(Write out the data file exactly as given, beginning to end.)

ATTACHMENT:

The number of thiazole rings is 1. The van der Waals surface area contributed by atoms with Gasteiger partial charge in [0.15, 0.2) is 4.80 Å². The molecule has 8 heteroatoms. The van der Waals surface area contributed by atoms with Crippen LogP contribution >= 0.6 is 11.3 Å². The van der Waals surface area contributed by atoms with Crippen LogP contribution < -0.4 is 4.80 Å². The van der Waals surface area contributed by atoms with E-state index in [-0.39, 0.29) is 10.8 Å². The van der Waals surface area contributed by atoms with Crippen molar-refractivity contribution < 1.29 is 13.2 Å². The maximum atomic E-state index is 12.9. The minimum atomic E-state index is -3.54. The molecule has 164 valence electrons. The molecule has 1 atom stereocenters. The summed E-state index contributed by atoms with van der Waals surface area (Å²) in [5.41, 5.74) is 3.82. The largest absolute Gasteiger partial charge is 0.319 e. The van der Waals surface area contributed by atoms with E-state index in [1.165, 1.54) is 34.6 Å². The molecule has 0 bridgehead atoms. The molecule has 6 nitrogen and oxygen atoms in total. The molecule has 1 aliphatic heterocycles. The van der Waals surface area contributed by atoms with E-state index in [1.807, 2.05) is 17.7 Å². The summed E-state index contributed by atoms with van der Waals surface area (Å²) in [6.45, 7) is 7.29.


The number of thiazole rings is 1. The van der Waals surface area contributed by atoms with Gasteiger partial charge in [0.15, 0.2) is 4.80 Å². The molecule has 8 heteroatoms. The van der Waals surface area contributed by atoms with Crippen LogP contribution >= 0.6 is 11.3 Å². The van der Waals surface area contributed by atoms with Crippen LogP contribution < -0.4 is 4.80 Å². The van der Waals surface area contributed by atoms with E-state index in [-0.39, 0.29) is 10.8 Å². The van der Waals surface area contributed by atoms with Crippen molar-refractivity contribution < 1.29 is 13.2 Å². The maximum atomic E-state index is 12.9. The minimum atomic E-state index is -3.54. The molecule has 164 valence electrons. The molecule has 1 atom stereocenters. The summed E-state index contributed by atoms with van der Waals surface area (Å²) in [5.41, 5.74) is 3.82. The largest absolute Gasteiger partial charge is 0.319 e. The van der Waals surface area contributed by atoms with E-state index in [1.165, 1.54) is 34.6 Å². The molecule has 0 bridgehead atoms. The molecule has 6 nitrogen and oxygen atoms in total. The molecule has 1 aliphatic heterocycles. The van der Waals surface area contributed by atoms with E-state index in [1.807, 2.05) is 17.7 Å². The summed E-state index contributed by atoms with van der Waals surface area (Å²) in [6.45, 7) is 7.29.